Fresh off a runaway win in the South Carolina primary, Democrat Hillary Clinton turned her sights to a possible match up with Republican front runner Donald Trump in the 8 November presidential election.

Without mentioning the billionaire businessman’s name, the former secretary of state made it clear she was already thinking about taking on the real estate mogul whose recent string of victories made him the favorite to be the Republican nominee for the White House race.

Ms Clinton shot down Mr Trump's campaign slogan of "Make America Great Again" and his plans to build a wall on the US-Mexican border.

"Despite what you hear, we don't need to make America great again.

"America has never stopped being great," she told supporters in her victory speech in South Carolina, pausing for applause then adding, "but we do need to make America whole again."

"Instead of building walls, we need to be tearing down barriers," said Ms Clinton, who would be America's first woman president.

Ms Clinton said she was not taking anything for granted after crushing Democratic rival Bernie Sanders by 48 points and likely setting herself up for a good "Super Tuesday" night on 1 March, a key date in the nomination battle.

But if Ms Clinton and Mr Trump win big on Tuesday as polls suggest, the chance of a general election match-up between them increases, adding another twist to a presidential campaign that has defied convention as US voters vent frustration over economic uncertainty, illegal immigration and national security threats.

A Trump-Clinton election would embody the outsider vs establishment battle in American politics.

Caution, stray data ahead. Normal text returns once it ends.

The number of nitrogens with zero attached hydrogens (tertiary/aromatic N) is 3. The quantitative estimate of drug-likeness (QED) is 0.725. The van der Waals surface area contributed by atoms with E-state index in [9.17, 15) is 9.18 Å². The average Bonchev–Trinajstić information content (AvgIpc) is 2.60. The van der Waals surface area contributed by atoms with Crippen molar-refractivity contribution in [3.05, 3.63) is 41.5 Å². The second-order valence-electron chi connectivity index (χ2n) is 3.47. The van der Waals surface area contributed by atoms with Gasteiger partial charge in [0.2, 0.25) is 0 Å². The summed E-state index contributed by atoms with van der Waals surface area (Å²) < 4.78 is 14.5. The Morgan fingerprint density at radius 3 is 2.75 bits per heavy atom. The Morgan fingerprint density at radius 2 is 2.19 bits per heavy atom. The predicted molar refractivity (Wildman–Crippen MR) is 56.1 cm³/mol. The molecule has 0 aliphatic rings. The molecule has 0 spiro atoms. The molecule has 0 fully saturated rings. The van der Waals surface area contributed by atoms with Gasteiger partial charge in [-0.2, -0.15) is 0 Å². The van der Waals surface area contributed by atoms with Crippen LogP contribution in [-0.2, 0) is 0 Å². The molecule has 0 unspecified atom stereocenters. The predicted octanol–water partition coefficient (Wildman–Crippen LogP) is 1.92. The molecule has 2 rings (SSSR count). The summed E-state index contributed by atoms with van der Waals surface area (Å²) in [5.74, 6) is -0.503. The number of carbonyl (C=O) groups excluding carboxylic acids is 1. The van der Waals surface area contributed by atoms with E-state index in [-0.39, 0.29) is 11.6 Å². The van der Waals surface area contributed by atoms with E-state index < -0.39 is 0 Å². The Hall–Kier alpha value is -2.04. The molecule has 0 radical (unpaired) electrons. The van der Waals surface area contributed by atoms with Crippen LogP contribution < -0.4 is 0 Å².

Mr Trump has never been elected to public office, while the former first lady has been a player in Washington for decades.

South Carolina was the third Clinton campaign victory in the first four Democratic contests, raising more questions about whether democratic socialist Bernie Sanders will be able to expand his support beyond his base of predominantly white liberals.

Exit polls showed Ms Clinton winning big in the state with almost every constituency.

She won nine of every 10 black voters, as well as women, men, urban, suburban, rural, very liberal and conservative voters. Mr Sanders was ahead among voters between ages 18 and 29, and among white men.

When asked which candidate they thought "can win in November," an overwhelming 79%  said Clinton, with only 21% putting their faith in Mr Sanders to defeat the eventual Republican nominee.

In the Republican race, Donald Trump and rival Marco Rubio accelerated their political slugfest yesterday during dueling appearances in Arkansas and Georgia.

"The majority of Republican voters do not want Donald Trump to be our nominee, and...they are going to support whoever is left standing that is fighting against him to ensure that we do not nominate a con artist," Mr Rubio told reporters in Georgia.

Ex reality TV star Mr Trump, speaking in front of his private plane in Arkansas, belittled his main rival and accused the first-term US senator from Florida of being fresh.

"I watched this lightweight Rubio, total lightweight, little mouth on him, 'bing, bing,  bing' ... and his new attack is he calls me a con artist," Mr Trump said.

 "The last thing I am is a con man."